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What is the endocannabinoid system? And how do cannabinoid receptors play a role in it? Read this guide to find out everything you need to know.
After all, marijuana has a long history of medicinal use stemming back to ancient Chinese empires, Greece and even the Bible.
That’s because the human body operates a network of receptors that allow us to experience different sensations. One group of receptors, known as cannabinoid receptors, binds with THC to create euphoric feelings.
But euphoric feelings aren’t the full extent of the endocannabinoid system (ECS).
The biggest issue standing in the way of medical marijuana is a lack of understanding and education.
Use the following article as your ultimate guide to learn about ECS.
The discovery of THC and CBD in the marijuana plant links back to a scientific breakthrough that came out of Hebrew University of Jerusalem in Israel in 1964.
The strong effect of cannabinoids on the body lead to further research that uncovered cannabinoid receptors and the endocannabinoid system.
Many molecules that have receptors in the body in addition to cannabinoids. These include Estrogen, Testosterone, Seratonin, Opiates, Insulin and more.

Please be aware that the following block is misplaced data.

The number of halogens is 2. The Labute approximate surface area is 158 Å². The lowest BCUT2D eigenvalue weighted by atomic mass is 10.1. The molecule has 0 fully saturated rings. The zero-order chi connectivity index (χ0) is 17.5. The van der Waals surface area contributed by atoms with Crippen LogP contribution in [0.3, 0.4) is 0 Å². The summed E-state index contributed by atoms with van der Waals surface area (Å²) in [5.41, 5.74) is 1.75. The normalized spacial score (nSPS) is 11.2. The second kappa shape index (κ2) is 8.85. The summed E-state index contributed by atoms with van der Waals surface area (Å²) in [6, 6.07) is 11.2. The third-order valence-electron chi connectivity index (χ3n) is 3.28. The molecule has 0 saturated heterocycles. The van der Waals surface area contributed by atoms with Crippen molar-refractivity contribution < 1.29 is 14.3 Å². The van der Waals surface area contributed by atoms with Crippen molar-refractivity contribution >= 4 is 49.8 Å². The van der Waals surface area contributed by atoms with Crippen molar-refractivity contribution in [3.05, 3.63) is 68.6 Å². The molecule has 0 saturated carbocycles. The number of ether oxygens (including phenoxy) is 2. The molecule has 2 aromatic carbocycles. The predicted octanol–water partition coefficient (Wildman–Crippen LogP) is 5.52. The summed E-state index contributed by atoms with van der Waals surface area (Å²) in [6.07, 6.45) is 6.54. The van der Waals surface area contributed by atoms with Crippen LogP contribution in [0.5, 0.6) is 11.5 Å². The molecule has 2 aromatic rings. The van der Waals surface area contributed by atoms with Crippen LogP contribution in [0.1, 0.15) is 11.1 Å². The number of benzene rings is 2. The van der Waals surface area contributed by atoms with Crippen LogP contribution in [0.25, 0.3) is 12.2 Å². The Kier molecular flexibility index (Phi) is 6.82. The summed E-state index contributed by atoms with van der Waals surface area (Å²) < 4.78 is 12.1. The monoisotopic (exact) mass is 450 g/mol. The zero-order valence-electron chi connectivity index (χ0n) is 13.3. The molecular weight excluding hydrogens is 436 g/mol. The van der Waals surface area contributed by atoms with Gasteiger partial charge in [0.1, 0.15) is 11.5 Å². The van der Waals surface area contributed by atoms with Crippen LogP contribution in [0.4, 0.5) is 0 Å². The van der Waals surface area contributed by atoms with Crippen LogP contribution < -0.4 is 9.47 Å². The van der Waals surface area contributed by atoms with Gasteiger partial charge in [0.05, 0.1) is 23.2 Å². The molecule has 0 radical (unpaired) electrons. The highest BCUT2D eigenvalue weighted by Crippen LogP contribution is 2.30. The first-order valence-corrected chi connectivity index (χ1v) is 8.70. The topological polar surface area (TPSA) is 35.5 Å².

THC binds readily to cannabinoid receptors to produce a euphoric feeling and provide some of the other health benefits of marijuana use.
CBD, however, binds more ready to other receptors like the Seratonin receptor. It also works as a reuptake inhibitor in the synapse, making it a good option for patients with chronic depression.
Because cannabinoids are so closely related to good health, the human body produces its own cannabinoid called an endocannabinoid. The production of natural endocannabinoids in the body is the reason the ECS exists.
Pot enthusiasts have long heralded the healing benefits of marijuana, claiming the plant is a magic cure-all for everything from depression to digestive issues to cancer prevention.
Cannabis naysayers have questioned the validity of these claims.
What scientists are learning is that these conditions affecting seemingly unrelated systems within the body are actually all connected through the endocannabinoid system.
The ECS is a network of cannabinoid receptors that you find in various parts of the body including the brain, digestive tract, colon, nervous system, tissue, reproductive and other organs.